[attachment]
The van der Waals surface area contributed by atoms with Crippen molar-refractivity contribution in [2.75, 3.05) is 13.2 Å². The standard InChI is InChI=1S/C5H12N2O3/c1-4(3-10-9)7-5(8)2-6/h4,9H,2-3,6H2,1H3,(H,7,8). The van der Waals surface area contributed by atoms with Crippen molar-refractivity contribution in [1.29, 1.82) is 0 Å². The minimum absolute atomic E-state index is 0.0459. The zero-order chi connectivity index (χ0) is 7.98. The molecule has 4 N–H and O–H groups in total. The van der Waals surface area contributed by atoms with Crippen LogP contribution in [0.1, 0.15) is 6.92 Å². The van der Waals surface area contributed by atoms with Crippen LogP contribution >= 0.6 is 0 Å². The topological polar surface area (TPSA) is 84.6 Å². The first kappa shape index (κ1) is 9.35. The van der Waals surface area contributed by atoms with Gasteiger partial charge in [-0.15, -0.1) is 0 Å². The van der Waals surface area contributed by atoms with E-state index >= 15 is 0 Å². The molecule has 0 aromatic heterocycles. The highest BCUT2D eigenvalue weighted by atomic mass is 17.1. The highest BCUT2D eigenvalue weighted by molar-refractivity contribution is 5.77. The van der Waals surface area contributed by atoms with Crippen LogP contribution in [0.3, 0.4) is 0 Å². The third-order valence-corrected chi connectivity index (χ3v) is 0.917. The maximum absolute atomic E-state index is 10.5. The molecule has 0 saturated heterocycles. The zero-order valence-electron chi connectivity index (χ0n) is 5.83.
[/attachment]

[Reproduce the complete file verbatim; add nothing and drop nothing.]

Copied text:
The van der Waals surface area contributed by atoms with Crippen molar-refractivity contribution in [2.75, 3.05) is 13.2 Å². The standard InChI is InChI=1S/C5H12N2O3/c1-4(3-10-9)7-5(8)2-6/h4,9H,2-3,6H2,1H3,(H,7,8). The van der Waals surface area contributed by atoms with Crippen molar-refractivity contribution in [1.29, 1.82) is 0 Å². The minimum absolute atomic E-state index is 0.0459. The zero-order chi connectivity index (χ0) is 7.98. The molecule has 4 N–H and O–H groups in total. The van der Waals surface area contributed by atoms with Crippen LogP contribution in [0.1, 0.15) is 6.92 Å². The van der Waals surface area contributed by atoms with Crippen LogP contribution >= 0.6 is 0 Å². The topological polar surface area (TPSA) is 84.6 Å². The first kappa shape index (κ1) is 9.35. The van der Waals surface area contributed by atoms with Gasteiger partial charge in [-0.15, -0.1) is 0 Å². The van der Waals surface area contributed by atoms with E-state index >= 15 is 0 Å². The molecule has 0 aromatic heterocycles. The highest BCUT2D eigenvalue weighted by atomic mass is 17.1. The highest BCUT2D eigenvalue weighted by molar-refractivity contribution is 5.77. The van der Waals surface area contributed by atoms with Crippen LogP contribution in [0.3, 0.4) is 0 Å². The third-order valence-corrected chi connectivity index (χ3v) is 0.917. The maximum absolute atomic E-state index is 10.5. The molecule has 0 saturated heterocycles. The zero-order valence-electron chi connectivity index (χ0n) is 5.83.